Fea­ture

Esquire (Singapore) - - Front Page -

New­ton-John, Ellen De­Generes and in­ter­na­tional cam­paign and run­way mod­els like Jar­rod Scott, are all do­ing their bit to raise a col­lec­tive aware­ness.

“Ev­ery time I come back to the reef it’s like say­ing good­bye to an old rel­a­tive who is slowly weak­en­ing and dy­ing,” says Flan­nery. “I find it very up­set­ting. Heron Is­land won’t be here if I live to be in my 90s and ris­ing sea lev­els and death of coral will con­trib­ute to that. The clear-eyed view is we are see­ing a sys­tem in tran­si­tion. I don’t want to be one of those peo­ple who run off to see the last of some­thing, I want it to be around for gen­er­a­tions to come.”

Ac­cord­ing to the Mel­bourne based sci­en­tist, tourism is one way to get peo­ple think­ing about the Reef—it gen­er­ates pub­lic­ity but also puts climate change at the front and cen­tre of the dis­cus­sion. And while bleach­ing has de­pleted a lot, there is still plenty to see.

“Most peo­ple say what­ever and ig­nore it, but it’s like an ice­berg, the prob­lems are in­vis­i­ble but they’re eat­ing away at our fu­ture,” says Flan­nery.

The lat­est IPCC [In­ter­gov­ern­men­tal Panel on Climate Change] re­port, launched in South Korea last month, has warned gov­ern­ments that the win­dow of op­por­tu­nity to tackle climate change is rapidly run­ning out.

“Global tem­per­a­tures have risen 1°C in the era fol­low­ing mass in­dus­tri­al­i­sa­tion and this has di­rectly af­fected Aus­tralians, with wors­en­ing ex­treme weather events like heat­waves, droughts, bush fires and coastal flood­ing,” said the Climate Coun­cil’s act­ing CEO, Dr Martin Rice.

The IPCC re­port found that cur­rent na­tional pledges are not enough to limit warm­ing to 1.5°C.

“It’s clear that con­certed ac­tion from all coun­tries, par­tic­u­larly sig­nif­i­cant green­house gas pol­luters like Aus­tralia, is crit­i­cal if we are to keep tem­per­a­tures be­low the 1.5°C limit,” says Rice. “In­ac­tion has al­ready cost us dearly. A 1.5°C world, our best pos­si­ble fu­ture, will change our lives. It’s go­ing to be tough to meet that tar­get but we must strive to do so be­cause a 2°C world would be much worse.”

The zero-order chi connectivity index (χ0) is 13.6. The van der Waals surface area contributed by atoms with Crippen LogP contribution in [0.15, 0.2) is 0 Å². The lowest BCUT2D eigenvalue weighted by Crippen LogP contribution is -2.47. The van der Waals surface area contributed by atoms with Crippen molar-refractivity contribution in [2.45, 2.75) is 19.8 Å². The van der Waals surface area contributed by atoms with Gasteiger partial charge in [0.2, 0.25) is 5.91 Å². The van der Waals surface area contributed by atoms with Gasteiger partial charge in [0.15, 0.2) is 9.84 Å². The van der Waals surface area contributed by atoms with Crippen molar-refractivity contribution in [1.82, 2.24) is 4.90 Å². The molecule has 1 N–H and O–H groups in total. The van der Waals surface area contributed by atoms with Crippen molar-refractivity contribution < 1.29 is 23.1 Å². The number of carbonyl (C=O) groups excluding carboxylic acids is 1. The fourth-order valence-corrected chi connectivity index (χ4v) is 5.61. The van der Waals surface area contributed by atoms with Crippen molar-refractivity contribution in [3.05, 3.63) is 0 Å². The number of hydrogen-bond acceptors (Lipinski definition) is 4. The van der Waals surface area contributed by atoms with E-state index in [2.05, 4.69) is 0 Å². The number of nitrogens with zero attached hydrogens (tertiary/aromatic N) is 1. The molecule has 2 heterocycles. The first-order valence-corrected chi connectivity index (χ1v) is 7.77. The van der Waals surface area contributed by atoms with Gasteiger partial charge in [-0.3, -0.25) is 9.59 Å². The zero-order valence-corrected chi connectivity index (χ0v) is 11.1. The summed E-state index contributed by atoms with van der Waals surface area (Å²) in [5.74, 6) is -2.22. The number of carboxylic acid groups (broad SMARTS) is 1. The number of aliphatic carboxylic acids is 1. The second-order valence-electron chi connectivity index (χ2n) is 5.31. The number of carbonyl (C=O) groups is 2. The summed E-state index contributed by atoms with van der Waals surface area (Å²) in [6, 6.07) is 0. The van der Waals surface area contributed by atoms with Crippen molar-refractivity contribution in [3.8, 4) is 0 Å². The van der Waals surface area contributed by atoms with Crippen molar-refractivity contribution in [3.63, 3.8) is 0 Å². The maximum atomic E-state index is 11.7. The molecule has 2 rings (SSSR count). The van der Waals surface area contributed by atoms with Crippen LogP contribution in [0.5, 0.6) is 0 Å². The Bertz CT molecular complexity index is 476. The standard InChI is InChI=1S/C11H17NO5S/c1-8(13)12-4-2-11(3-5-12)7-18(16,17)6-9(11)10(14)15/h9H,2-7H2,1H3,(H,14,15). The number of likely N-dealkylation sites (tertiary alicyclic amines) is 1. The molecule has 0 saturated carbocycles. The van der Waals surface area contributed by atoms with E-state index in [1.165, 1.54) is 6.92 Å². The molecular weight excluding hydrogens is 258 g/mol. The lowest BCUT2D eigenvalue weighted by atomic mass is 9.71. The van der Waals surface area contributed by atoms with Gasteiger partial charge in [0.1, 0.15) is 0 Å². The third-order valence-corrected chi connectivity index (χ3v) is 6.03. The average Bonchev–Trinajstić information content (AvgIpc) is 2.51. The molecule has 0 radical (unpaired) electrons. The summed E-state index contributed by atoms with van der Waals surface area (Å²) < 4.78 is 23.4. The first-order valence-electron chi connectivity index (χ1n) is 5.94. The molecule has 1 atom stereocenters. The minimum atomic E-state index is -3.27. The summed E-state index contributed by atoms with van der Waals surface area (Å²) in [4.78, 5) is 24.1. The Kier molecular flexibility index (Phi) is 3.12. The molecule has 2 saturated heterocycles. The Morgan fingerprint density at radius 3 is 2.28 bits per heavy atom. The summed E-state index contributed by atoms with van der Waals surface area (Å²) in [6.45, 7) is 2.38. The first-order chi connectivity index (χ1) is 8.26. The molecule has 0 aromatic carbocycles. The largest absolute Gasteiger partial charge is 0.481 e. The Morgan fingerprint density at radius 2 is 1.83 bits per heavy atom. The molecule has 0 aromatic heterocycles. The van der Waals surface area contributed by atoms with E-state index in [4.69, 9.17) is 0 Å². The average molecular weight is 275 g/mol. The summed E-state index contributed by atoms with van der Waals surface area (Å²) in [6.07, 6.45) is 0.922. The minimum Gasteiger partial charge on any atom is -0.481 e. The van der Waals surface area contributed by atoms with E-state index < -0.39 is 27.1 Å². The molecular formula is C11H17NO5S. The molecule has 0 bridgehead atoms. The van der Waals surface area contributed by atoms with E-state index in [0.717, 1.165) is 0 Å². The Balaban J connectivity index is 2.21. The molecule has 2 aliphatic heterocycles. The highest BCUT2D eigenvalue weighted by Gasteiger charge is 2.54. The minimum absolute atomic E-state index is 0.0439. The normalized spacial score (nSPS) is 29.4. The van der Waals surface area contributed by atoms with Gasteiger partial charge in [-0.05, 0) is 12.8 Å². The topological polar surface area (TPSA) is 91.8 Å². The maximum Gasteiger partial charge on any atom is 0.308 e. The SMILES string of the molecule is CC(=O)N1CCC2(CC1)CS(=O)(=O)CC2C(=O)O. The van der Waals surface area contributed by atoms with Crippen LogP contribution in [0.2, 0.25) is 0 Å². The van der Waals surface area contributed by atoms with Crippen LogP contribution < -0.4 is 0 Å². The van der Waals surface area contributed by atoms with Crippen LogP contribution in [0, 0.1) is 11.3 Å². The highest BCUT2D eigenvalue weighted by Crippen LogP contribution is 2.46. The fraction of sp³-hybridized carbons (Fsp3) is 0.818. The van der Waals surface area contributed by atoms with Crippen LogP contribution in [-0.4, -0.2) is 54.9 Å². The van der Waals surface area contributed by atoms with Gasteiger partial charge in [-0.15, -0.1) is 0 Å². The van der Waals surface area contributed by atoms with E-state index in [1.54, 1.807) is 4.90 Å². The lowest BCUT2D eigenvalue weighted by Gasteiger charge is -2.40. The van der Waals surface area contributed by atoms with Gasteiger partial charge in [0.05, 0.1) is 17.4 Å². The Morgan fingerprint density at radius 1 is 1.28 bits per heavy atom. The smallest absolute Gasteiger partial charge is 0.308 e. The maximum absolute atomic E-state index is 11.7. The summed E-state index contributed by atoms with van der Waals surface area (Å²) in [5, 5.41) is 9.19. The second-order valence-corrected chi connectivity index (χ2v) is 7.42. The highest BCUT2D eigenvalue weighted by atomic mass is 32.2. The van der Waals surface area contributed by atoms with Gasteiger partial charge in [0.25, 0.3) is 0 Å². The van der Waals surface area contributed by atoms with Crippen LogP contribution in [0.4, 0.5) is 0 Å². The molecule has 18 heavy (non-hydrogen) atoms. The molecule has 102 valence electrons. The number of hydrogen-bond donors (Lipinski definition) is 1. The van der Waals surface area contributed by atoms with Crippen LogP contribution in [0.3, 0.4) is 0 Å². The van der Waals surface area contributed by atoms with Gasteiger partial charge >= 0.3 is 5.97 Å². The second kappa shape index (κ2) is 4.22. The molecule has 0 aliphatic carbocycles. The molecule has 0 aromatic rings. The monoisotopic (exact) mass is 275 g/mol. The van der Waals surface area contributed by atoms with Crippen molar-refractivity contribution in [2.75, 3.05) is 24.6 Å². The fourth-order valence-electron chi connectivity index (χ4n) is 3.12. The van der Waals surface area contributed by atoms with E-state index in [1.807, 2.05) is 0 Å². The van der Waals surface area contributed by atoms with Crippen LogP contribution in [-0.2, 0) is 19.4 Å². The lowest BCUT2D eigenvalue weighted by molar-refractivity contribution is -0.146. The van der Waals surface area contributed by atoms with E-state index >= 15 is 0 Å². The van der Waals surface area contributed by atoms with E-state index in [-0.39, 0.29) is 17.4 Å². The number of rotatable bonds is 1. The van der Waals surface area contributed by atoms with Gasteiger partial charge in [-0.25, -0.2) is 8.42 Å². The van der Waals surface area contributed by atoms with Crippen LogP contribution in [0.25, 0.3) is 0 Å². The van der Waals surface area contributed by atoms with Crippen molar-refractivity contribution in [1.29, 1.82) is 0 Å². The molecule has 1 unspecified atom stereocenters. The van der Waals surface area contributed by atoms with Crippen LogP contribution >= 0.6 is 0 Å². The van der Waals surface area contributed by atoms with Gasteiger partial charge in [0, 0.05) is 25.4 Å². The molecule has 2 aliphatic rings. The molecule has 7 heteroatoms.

The Climate Coun­cil, Aus­tralia’s lead­ing climate change com­mu­ni­ca­tions or­gan­i­sa­tion, says the sea sur­face tem­per­a­ture around the Great Bar­rier Reef in early 2016 was the hottest since records be­gan in 1900. And the re­sult­ing dev­as­tat­ing bleach­ing was at least 175 times more likely due to climate change.

For sci­en­tists like Flan­nery, it was a bio­di­ver­sity con­fer­ence in Ja­pan in 1999 that in­spired him to pur­sue a life of cam­paign and com­mit­ment to climate change. His book The Weather Mak­ers was re­leased in 2005 to crit­i­cal ac­claim, earn­ing him Aus­tralian of the Year in 2007.

The Weather Mak­ers was in­spired by a talk given at the con­fer­ence by pro­fes­sor of en­vi­ron­men­tal bi­ol­ogy and global change at Stan­ford Univer­sity, Stephen Sch­nei­der.

“I was in­vited to at­tend the same con­fer­ence as Stephen and af­ter lis­ten­ing to him speak it was a land­mark mo­ment for me in my ca­reer to make climate change my main fo­cus,” says Flan­nery. “I knew a lot of the statis­tics about climate change in the back of my head, but I hadn’t cal­i­brated the risk prop­erly un­til then. That’s when I de­cided my life was go­ing to be about climate change. I wrote The Weather Mak­ers and told Stephen that. He was a to­tal hero of mine, and one of the tough­est I ever knew. He lived and breathed by his word, ed­u­cat­ing about climate un­til the end.”

As one of Aus­tralia’s lead­ing thinkers on climate change, the reef holds a spe­cial place in Flan­nery’s heart. While it sad­dens him to see it van­ish be­fore his eyes, he says gov­ern­ments need to act at a pol­icy level and so­ci­ety must put pres­sure on them.

“As a sci­en­tist you have your ego taken out of you early on. Your re­search pa­per isn’t your baby and has to suf­fer its own fate when the in­for­ma­tion is put out there. I don’t like rock star analo­gies and pre­fer to take a back seat,” Flan­nery says of his many ac­co­lades. “I don’t want to be that per­son who claims that space. Climate change is real and we must all act col­lec­tively. We are all equal and need one an­other to make that dif­fer­ence to our fu­ture and that of our coral reefs.”

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